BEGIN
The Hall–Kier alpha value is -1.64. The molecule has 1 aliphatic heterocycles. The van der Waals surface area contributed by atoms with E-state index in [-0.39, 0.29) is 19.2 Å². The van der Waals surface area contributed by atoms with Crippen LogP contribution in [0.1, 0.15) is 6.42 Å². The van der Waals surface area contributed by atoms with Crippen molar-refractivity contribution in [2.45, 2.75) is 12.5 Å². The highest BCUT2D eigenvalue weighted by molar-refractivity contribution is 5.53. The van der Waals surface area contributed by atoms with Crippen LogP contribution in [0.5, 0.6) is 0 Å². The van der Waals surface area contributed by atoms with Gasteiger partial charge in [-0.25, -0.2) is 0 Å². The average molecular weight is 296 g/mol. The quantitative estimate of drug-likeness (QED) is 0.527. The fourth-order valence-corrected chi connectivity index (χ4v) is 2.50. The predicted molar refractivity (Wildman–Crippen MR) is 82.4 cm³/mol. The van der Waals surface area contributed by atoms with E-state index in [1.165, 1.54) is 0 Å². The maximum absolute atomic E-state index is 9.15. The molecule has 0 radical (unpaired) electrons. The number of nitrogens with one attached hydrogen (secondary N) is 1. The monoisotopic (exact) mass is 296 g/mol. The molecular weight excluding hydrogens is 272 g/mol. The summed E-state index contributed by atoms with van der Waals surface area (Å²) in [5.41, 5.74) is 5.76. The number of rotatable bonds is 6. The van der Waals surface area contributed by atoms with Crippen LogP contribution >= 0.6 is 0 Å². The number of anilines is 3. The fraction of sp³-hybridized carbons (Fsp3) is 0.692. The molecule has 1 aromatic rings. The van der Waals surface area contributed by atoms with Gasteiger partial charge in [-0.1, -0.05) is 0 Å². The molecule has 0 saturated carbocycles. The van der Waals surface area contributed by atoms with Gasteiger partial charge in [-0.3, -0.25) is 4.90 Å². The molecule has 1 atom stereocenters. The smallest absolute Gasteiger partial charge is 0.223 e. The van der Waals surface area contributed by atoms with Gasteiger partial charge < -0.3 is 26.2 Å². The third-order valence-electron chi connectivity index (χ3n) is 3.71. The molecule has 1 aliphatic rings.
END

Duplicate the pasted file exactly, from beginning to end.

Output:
The Hall–Kier alpha value is -1.64. The molecule has 1 aliphatic heterocycles. The van der Waals surface area contributed by atoms with E-state index in [-0.39, 0.29) is 19.2 Å². The van der Waals surface area contributed by atoms with Crippen LogP contribution in [0.1, 0.15) is 6.42 Å². The van der Waals surface area contributed by atoms with Crippen molar-refractivity contribution in [2.45, 2.75) is 12.5 Å². The highest BCUT2D eigenvalue weighted by molar-refractivity contribution is 5.53. The van der Waals surface area contributed by atoms with Crippen LogP contribution in [0.5, 0.6) is 0 Å². The van der Waals surface area contributed by atoms with Gasteiger partial charge in [-0.25, -0.2) is 0 Å². The average molecular weight is 296 g/mol. The quantitative estimate of drug-likeness (QED) is 0.527. The fourth-order valence-corrected chi connectivity index (χ4v) is 2.50. The predicted molar refractivity (Wildman–Crippen MR) is 82.4 cm³/mol. The van der Waals surface area contributed by atoms with E-state index in [1.165, 1.54) is 0 Å². The maximum absolute atomic E-state index is 9.15. The molecule has 0 radical (unpaired) electrons. The number of nitrogens with one attached hydrogen (secondary N) is 1. The monoisotopic (exact) mass is 296 g/mol. The molecular weight excluding hydrogens is 272 g/mol. The summed E-state index contributed by atoms with van der Waals surface area (Å²) in [5.41, 5.74) is 5.76. The number of rotatable bonds is 6. The van der Waals surface area contributed by atoms with Crippen LogP contribution >= 0.6 is 0 Å². The number of anilines is 3. The fraction of sp³-hybridized carbons (Fsp3) is 0.692. The molecule has 1 aromatic rings. The van der Waals surface area contributed by atoms with Gasteiger partial charge in [-0.1, -0.05) is 0 Å². The molecule has 0 saturated carbocycles. The van der Waals surface area contributed by atoms with Gasteiger partial charge in [-0.3, -0.25) is 4.90 Å². The molecule has 1 atom stereocenters. The smallest absolute Gasteiger partial charge is 0.223 e. The van der Waals surface area contributed by atoms with Gasteiger partial charge < -0.3 is 26.2 Å². The third-order valence-electron chi connectivity index (χ3n) is 3.71. The molecule has 1 aliphatic rings.